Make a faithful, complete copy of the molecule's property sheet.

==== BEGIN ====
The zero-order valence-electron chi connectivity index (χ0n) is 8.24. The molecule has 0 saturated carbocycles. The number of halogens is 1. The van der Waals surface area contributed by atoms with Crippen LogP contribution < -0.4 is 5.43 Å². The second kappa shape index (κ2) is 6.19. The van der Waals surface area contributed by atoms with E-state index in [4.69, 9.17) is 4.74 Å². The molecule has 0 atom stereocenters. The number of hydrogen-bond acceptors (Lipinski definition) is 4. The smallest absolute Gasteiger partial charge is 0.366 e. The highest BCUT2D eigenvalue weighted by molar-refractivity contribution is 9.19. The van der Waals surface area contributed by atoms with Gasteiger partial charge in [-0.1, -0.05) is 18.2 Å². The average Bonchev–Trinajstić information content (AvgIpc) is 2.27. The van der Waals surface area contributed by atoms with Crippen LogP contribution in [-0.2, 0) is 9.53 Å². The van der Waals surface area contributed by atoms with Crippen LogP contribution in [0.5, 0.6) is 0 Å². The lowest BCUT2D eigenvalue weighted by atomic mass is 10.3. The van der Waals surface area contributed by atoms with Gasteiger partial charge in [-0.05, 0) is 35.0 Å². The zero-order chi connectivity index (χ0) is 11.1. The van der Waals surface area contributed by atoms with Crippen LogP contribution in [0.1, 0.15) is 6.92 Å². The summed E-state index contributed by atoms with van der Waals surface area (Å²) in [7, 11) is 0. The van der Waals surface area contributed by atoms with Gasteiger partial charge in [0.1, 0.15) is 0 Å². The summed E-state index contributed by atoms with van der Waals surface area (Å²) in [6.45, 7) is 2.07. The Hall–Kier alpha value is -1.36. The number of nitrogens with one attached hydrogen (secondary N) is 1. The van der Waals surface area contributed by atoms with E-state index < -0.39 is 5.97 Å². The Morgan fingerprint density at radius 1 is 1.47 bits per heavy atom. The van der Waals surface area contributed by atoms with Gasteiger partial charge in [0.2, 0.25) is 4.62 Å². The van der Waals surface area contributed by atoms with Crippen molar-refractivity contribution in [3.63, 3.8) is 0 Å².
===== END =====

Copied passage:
The zero-order valence-electron chi connectivity index (χ0n) is 8.24. The molecule has 0 saturated carbocycles. The number of halogens is 1. The van der Waals surface area contributed by atoms with Crippen LogP contribution < -0.4 is 5.43 Å². The second kappa shape index (κ2) is 6.19. The van der Waals surface area contributed by atoms with E-state index in [4.69, 9.17) is 4.74 Å². The molecule has 0 atom stereocenters. The number of hydrogen-bond acceptors (Lipinski definition) is 4. The smallest absolute Gasteiger partial charge is 0.366 e. The highest BCUT2D eigenvalue weighted by molar-refractivity contribution is 9.19. The van der Waals surface area contributed by atoms with Gasteiger partial charge in [-0.1, -0.05) is 18.2 Å². The average Bonchev–Trinajstić information content (AvgIpc) is 2.27. The van der Waals surface area contributed by atoms with Crippen LogP contribution in [-0.2, 0) is 9.53 Å². The van der Waals surface area contributed by atoms with Crippen LogP contribution in [0.5, 0.6) is 0 Å². The lowest BCUT2D eigenvalue weighted by atomic mass is 10.3. The van der Waals surface area contributed by atoms with Gasteiger partial charge in [-0.05, 0) is 35.0 Å². The zero-order chi connectivity index (χ0) is 11.1. The van der Waals surface area contributed by atoms with Crippen LogP contribution in [0.1, 0.15) is 6.92 Å². The summed E-state index contributed by atoms with van der Waals surface area (Å²) in [7, 11) is 0. The van der Waals surface area contributed by atoms with Gasteiger partial charge in [0.1, 0.15) is 0 Å². The summed E-state index contributed by atoms with van der Waals surface area (Å²) in [6.45, 7) is 2.07. The Hall–Kier alpha value is -1.36. The number of nitrogens with one attached hydrogen (secondary N) is 1. The van der Waals surface area contributed by atoms with E-state index < -0.39 is 5.97 Å². The Morgan fingerprint density at radius 1 is 1.47 bits per heavy atom. The van der Waals surface area contributed by atoms with Gasteiger partial charge in [0.2, 0.25) is 4.62 Å². The van der Waals surface area contributed by atoms with Crippen molar-refractivity contribution in [3.63, 3.8) is 0 Å².